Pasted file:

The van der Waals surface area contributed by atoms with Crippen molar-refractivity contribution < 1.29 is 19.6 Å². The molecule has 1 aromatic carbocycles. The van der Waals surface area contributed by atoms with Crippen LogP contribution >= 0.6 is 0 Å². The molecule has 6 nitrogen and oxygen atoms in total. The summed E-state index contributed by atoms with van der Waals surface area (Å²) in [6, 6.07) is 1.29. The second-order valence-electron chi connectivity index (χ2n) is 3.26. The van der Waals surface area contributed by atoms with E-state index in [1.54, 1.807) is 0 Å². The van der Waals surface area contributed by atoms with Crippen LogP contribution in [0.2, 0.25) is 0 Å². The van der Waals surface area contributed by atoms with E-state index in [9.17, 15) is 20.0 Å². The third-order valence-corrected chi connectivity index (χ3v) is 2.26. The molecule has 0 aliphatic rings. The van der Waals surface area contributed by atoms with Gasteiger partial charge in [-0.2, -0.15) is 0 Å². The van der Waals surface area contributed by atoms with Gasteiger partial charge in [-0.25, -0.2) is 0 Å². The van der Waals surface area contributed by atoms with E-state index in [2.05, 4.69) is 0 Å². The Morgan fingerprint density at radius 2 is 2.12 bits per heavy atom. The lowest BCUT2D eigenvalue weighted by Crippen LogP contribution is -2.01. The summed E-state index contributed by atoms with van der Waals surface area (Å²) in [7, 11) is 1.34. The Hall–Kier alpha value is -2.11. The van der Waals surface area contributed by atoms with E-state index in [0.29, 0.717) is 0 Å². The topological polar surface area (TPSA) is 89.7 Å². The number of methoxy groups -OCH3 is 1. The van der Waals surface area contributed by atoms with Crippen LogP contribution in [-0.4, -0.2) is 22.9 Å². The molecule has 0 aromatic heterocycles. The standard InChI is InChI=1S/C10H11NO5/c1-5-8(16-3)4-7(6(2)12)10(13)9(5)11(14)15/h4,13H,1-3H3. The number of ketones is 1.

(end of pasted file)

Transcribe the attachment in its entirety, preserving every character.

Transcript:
The van der Waals surface area contributed by atoms with Crippen molar-refractivity contribution < 1.29 is 19.6 Å². The molecule has 1 aromatic carbocycles. The van der Waals surface area contributed by atoms with Crippen LogP contribution >= 0.6 is 0 Å². The molecule has 6 nitrogen and oxygen atoms in total. The summed E-state index contributed by atoms with van der Waals surface area (Å²) in [6, 6.07) is 1.29. The second-order valence-electron chi connectivity index (χ2n) is 3.26. The van der Waals surface area contributed by atoms with E-state index in [1.54, 1.807) is 0 Å². The van der Waals surface area contributed by atoms with Crippen LogP contribution in [0.2, 0.25) is 0 Å². The van der Waals surface area contributed by atoms with E-state index in [9.17, 15) is 20.0 Å². The third-order valence-corrected chi connectivity index (χ3v) is 2.26. The molecule has 0 aliphatic rings. The van der Waals surface area contributed by atoms with Gasteiger partial charge in [-0.2, -0.15) is 0 Å². The van der Waals surface area contributed by atoms with Gasteiger partial charge in [-0.25, -0.2) is 0 Å². The van der Waals surface area contributed by atoms with E-state index in [2.05, 4.69) is 0 Å². The Morgan fingerprint density at radius 2 is 2.12 bits per heavy atom. The lowest BCUT2D eigenvalue weighted by Crippen LogP contribution is -2.01. The summed E-state index contributed by atoms with van der Waals surface area (Å²) in [7, 11) is 1.34. The Hall–Kier alpha value is -2.11. The van der Waals surface area contributed by atoms with E-state index in [0.29, 0.717) is 0 Å². The topological polar surface area (TPSA) is 89.7 Å². The number of methoxy groups -OCH3 is 1. The van der Waals surface area contributed by atoms with Crippen LogP contribution in [-0.4, -0.2) is 22.9 Å². The molecule has 0 aromatic heterocycles. The standard InChI is InChI=1S/C10H11NO5/c1-5-8(16-3)4-7(6(2)12)10(13)9(5)11(14)15/h4,13H,1-3H3. The number of ketones is 1.